Food and Agriculture Organization of the United Nations (FAO), leads the UN’s effort to defeat hunger, achieve food security, and ensure people have access to enough high-quality food to lead active, healthy lives.
International Union for the Conservation of Nature (a global authority on the status of the natural world and the measures needed to safeguard it)
USDA/Natural Resource Conservation Service (the NRCS provides assistance to farmers and ranchers in order to put conservation on the ground in the U.S.)
CGIAR (delivering critical science and innovation to transform the world’s food, land, and water systems in a climate crisis)
REDD+ (Reducing Emissions from Deforestation and Forest Degradation in Developing Countries, a UN agency)
Convention on Biological Diversity (signed by 150 government leaders at the 1992 Rio Earth Summit, the CBD promotes sustainable development)
Intergovernmental Science-Policy Platform on Biodiversity and Ecosystem Services (IPBES was established to strengthen the science-policy interface for biodiversity and ecosystem services for conservation and sustainable use)
Gabe Brown and Ray Archuleta (regenerative agriculture specialists)
Elaine Ingrahm (soil scientist and consultant)
Jill Clapperton (soil scientist and consultant)
John Liu (filmmaker and restoration advocate)
Dave Rosgen (stream restoration specialist)
Data Providers and Online Tools
NatureMap.Earth: shows maps of natural resources, including a global map of potential natural vegetation and habitat types
AgEvidence: a database of nearly three hundred peer-reviewed research papers with more than twenty-two thousand data points showing all positive cases of regenerative agriculture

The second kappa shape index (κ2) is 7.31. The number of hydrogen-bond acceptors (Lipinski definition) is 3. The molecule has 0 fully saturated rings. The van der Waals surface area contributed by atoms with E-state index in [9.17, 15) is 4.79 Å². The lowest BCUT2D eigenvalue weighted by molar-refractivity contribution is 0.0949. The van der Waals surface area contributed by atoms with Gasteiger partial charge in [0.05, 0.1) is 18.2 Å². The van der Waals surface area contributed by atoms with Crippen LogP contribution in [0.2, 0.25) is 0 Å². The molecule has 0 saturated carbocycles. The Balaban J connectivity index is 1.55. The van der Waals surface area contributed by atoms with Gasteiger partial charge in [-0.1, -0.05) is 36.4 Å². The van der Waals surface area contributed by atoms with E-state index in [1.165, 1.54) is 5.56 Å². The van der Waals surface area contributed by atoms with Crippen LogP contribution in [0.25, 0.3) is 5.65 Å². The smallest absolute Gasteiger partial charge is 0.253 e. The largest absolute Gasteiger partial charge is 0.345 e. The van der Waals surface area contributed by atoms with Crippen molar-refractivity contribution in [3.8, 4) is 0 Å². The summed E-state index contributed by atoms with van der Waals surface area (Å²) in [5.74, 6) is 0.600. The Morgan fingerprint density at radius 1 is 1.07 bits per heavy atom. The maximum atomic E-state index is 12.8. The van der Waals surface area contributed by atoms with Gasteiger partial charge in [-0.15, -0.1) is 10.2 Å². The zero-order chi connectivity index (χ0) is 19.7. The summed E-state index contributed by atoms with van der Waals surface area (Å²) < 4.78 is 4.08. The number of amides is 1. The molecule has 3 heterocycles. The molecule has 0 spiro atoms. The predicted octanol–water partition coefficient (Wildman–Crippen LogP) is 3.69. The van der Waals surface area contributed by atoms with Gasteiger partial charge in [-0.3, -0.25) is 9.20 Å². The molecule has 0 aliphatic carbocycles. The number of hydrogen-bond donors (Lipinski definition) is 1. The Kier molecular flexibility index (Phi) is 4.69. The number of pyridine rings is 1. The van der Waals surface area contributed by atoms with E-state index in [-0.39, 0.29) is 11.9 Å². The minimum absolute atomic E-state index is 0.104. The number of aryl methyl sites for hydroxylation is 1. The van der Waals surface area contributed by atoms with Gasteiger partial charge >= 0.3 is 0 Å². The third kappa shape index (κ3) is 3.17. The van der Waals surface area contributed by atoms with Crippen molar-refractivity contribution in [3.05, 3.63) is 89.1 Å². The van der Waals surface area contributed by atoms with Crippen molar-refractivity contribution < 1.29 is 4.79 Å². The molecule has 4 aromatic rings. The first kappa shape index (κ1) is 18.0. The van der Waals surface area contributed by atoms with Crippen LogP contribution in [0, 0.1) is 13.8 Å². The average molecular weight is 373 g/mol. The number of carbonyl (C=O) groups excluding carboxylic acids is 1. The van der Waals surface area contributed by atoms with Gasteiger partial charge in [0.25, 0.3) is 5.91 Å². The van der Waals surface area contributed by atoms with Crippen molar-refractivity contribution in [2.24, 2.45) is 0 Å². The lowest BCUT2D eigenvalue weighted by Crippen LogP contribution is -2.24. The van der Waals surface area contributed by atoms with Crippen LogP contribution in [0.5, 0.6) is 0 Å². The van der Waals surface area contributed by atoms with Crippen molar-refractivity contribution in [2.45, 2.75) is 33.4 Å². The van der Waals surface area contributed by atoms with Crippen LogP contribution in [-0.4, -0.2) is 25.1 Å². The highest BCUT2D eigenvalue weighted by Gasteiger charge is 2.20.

Landpotential.org: provides data portals and mobile phone apps for crowdsourcing the ground data collection and serving estimates of land potential
FAO’s Soil carbon sequestration map: shows estimates of potential increase in soil carbon associated with changes in conservation agriculture
Global Forest Watch, has data, technology, and tools to help people around the planet protect forests.
WRI’s ResourceWatch, has hundreds of data sets available on people and natural resources.
Google Earth Timelapse, is a global, scalable video web site of how the earth has changed over the past four decades.
Soil Erosion 101 (NRDC)
Land Degradation Neutrality (UNCCD)
Healing the Earth (documentary by John Liu)
The Great Work of Our Time (John Liu)
Green Gold (John Liu)
John Liu’s YouTube channel
Land Degradation and Restoration (IPBES)
Habitat Restoration Fundamental/pollinators (Xerces Society)
Restoring Drylands (Link TV)
Dirt: the Erosion of Civilization by David Montgomery
Growing a Revolution by David Montgomery
Dirt to Soil by Gabe Brown
The Soil Will Save Us by Kirstin Ohlson
The Farm as Ecosystem by Jerry Brunetti
The Unsettling of America by Wendell Berry
Holistic Management by Allan Savory
Call of the Reed Warbler by Charles Massy
Cows Save the Planet by Judith Schwartz
For the Love of Soil by Nicole Masters
Restoration Ecology (journal)
Reversing Land Degradation with Dwayne Beck (no-till specialist)
Building Back Better: Land Degradation and Gender (World Agroforestry)